The Supreme Court of Canada decision in Canada (Citizenship and Immigration) v. Khosa that Peter mentions can be found here. In this case, the Supreme Court ruled that courts should give a measure of deference to administrative tribunals, including the Immigration and Refugee Board.  Garth was lead counsel in this case.

 

http://www.canlii.org/en/ca/scc/doc/2009/2009scc12/2009scc12.html?searchUrlHash=AAAAAQAQImdhcnRoIGJhcnJpZXJlIgAAAAAB&resultIndex=9

Starting at around the 31 minute mark we discuss the retrospective nature of the 2013 amendments to the Immigration and Refugee Protection Act.  Previously, a permanent resident who had been convicted of an offence and got a sentence of 2 years or more could not appeal a deportation to the Immigration Appeal Division.  In 2013, the 2 year sentence rule was changed to 6 months, and applied retrospectively.

Finally, Peter’s factum in Tran v. Canada (Public Safety and Emergency Preparedness), which the Supreme Court of Canada will hear in January, can be found here:

http://www.scc-csc.ca/WebDocuments-DocumentsWeb/36784/FM010_Appellant_Thanh-Tam-Tran.pdf

 

 

 

 

Episode 8 – Lobat Sadrehashemi on whether Maryam Monsef’s Canadian citizenship could be revoked.

On the 8th podcast episode, Lobat Sadrehashemi joins Peter Edelmann, Deanna Okun-Nachoff and I to discuss issues in Canada’s citizenship revocation and refugee determination processes.  The recent controversy around Maryam Monsef guides our discussion.

Lobat Sadrehashemi is an Associate Counsel at Embarkation Law Corporation.  She is also the Vice President of the Canadian Association of Refugee Lawyers (“CARL“).

Sorry about the sound quality at some points in this episode. We’re still getting the hand of this equipment.

 

CARL’s reform proposals for Canada’s inland refugee determination system and other aspects of the immigration system, which we recently submitted to the Ministers, their staff, IRCC, and the Immigration and Refugee Board can be found here.

Lobat’s paper on Refugee Reform and Access to Counsel in British Columbia can be found here.

 

 

Borderlines Podcast Episode 7 – David Eby and Tom Davidoff on Vancouver’s Housing Market

On the 7th podcast episode, Tom Davidoff and David Eby  joins Peter Edelmann and I to discuss Vancouver’s housing market.

Tom Davidoff is an Associate Professor at the University of British Columbia’s Sauder School of Business.  He is frequently cited in the Vancouver media as being an expert on Vancouver’s housing market, and was part of a team of nine academics who created the B.C. Housing Affordability Fund proposal.

David Eby is the Member of the Legislative Assembly for Vancouver-Point Grey, and was previously the Executive Director of the British Columbia Civil Liberties Association.  He is a passionate advocate for making Vancouver a more affordable place to live.

 

The questions that we discussed in the podcast are:

  • What has been going on in the Vancouver housing market? How fast have prices been rising?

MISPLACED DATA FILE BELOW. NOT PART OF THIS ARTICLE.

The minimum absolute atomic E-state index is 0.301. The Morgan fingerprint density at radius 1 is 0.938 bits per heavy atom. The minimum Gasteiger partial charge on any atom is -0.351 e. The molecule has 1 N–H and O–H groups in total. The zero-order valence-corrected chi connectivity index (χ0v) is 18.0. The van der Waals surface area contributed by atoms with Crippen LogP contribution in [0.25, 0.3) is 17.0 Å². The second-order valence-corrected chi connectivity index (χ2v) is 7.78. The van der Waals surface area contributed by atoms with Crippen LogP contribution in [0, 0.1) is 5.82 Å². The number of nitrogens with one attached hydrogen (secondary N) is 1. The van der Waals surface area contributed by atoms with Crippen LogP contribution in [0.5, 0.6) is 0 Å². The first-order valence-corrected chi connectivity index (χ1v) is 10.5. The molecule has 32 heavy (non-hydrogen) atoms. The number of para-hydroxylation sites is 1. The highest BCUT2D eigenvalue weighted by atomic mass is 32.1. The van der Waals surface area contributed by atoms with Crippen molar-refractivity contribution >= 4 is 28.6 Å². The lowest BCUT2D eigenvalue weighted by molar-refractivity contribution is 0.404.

• Is there evidence that foreign investment / foreign funds has been the cause of the increase in Vancouver housing prices?
  • What data is there regarding the amount of foreign home ownership in Vancouver?
  • What is the property transfer tax, and what are the new rules on how it applies to foreign buyers?
  • Is there evidence that high housing prices impacts the rental market? Does it matter if the landlord is a Canadian or a foreigner?
  • Why should high housing prices matter? Why should people think that they should be able to live in a market that they cannot afford?
  • Should we move beyond the paradigm of valuing single detached homes?
  • What role do international students play in the increase in housing prices?
  • Does the fear of being accused of racism prevent government from addressing the issue of high prices?
  • Is real estate such an integral part of the British Columbia economy such that high prices are now “too big to fail?”
  • Should we move beyond the paradigm of valuing home ownership?

Episode 6 – Dani Willetts on the Transition from Working for CIC to being an Immigration Consultant

On the 6th podcast episode, Dani Willetts joins Peter Edelmann and Steve Meurrens to discuss the decision making process at Canada’s immigration department, her experience transitioning from a career working for CIC to being an immigration consultant, some recent cases impacting international graduates in particular with regards to the Post-Graduate Work Permit program, a recent Parliamentary report on the Temporary Foreign Worker Program, and the discovery that Canada has started negotiating an extradition treaty with China.

Dani Willetts is an immigration consultant at TDWImmigration. From 1989 – 2012 she worked in numerous capacities with Canada’s immigration department, including as a Supervisor in Vancouver.

First, using three recent cases as examples we discussed how Immigration, Refugees and Citizenship Canada officers view themselves. Do they see themselves as administering the Immigration and Refugee Protection Act or as administering Canadian immigration programs?  Three recent cases from the Federal Court were used to guide our discussion.